A decade ago, open data was more or less just an idea, emerging as a rough point of consensus for action among pro-democracy practitioners, internet entrepreneurs, open source advocates, civic technology developers, and open knowledge campaigners. Calls for “open data now” offered a powerful critique of the way in which governments and other institutions were hoarding valuable data paid for by taxpayers – data that if made accessible, could be reused in a myriad of different ways to bring social and economic benefits and democratic change.
Ten years on, open data is much more than just an idea. First, it was a movement, and then a label applied to vast quantities of data from genomics and geospatial data to land registers, contracting, and parliamentary voting. Today, it’s a term found on government portals, in global policy documents, and in job descriptions. Thousands of businesses around the world owe their existence or their growth to the release of open government data, and hundreds of civil society organisations have embraced open data as a key element of their social change toolkit.
For a while, it may have been possible to identify a cohesive open data movement united by shared interests, working simply to gain access to more data and establishing the principle that government data should be open. However, as the movement has evolved, stakeholders have turned their focus to linking data use to specific needs and to questions of how to quantify the return on investment in advancing open data. Within this fast growing and organic open data movement, an ever-increasing number of networks and communities of practice have become more diverse, fluid, and cross-sectoral.
So what is the open data movement today? What has it achieved over the last decade? Answering these questions is at the core of this publication. It is a collective effort to explore what we can learn from the past, to identify how to build on the investments made to date, and to look at how open data policy and practice have started to address challenges such as mainstreaming and sectorisation.
Exploring these questions is not just important for historical purposes. It can yield important insights on how best to move forward. This publication is also an invitation to identify the issues that may sustain this broad coalition into the future. We believe that a deep reflection about the movement, even a reflection on whatever cracks have appeared or on the gaps between promise and reality, provides a vital opportunity to discuss where realignment and rethinking are needed.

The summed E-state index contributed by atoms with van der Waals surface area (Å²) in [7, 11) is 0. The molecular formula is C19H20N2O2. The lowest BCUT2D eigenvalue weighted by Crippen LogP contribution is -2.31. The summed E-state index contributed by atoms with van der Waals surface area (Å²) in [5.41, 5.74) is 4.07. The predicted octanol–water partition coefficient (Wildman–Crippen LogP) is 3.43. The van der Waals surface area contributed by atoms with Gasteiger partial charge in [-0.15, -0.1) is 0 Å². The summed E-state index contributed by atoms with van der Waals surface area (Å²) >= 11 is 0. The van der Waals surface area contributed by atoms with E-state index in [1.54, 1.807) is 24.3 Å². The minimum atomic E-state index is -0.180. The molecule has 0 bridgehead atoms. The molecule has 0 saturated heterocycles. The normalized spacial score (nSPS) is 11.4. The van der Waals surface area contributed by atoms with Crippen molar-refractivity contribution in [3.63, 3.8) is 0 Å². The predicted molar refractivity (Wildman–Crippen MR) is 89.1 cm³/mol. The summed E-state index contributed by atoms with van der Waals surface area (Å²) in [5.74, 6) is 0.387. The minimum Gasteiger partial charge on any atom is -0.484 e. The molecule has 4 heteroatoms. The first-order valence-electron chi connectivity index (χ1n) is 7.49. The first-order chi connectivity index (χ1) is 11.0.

This collection of essays is the product of an 18-month journey that has brought together almost 70 authors, supported by over 200 other contributors, to produce 37 short chapters on the current state of open data from a range of different perspectives, offering the most comprehensive attempt to explore the breadth and depth of the open data field to date.
Autores y editores
Tim Davies, Stephen B. Walker, Mor Rubinstein and Fernando Perini
A Crown corporation, we support leading thinkers who advance knowledge and solve practical development problems. We provide the resources, advice, and training they need to implement and share their solutions with those who need them most. In short, IDRC increases opportunities—and makes a real difference in people’s lives.
Open Data for Development (OD4D) is a global partnership to advance the creation of locally-driven and sustainable open data ecosystems around the world. OD4D uses an ecosystem approach to build the local supply of quality open data, and improve its use by leaders and innovators in government, civil society, the media and business. As a global data collaborative, OD4D is scaling open data approaches that work, improving transparency and accountability, service delivery, and the well-being of the poorest and most marginalized.
African Minds is an open access, not-for-profit publisher. African Minds publishes predominantly in the social sciences and its authors are typically African academics or organisations. African Minds offers innovative approaches to those frustrated by a lack of support from traditional publishers or by their anachronistic approach to making research available. At African Minds, the emphasis is less on the commercial viability of publications than on fostering access, openness and debate in the pursuit of growing and deepening the African knowledge base.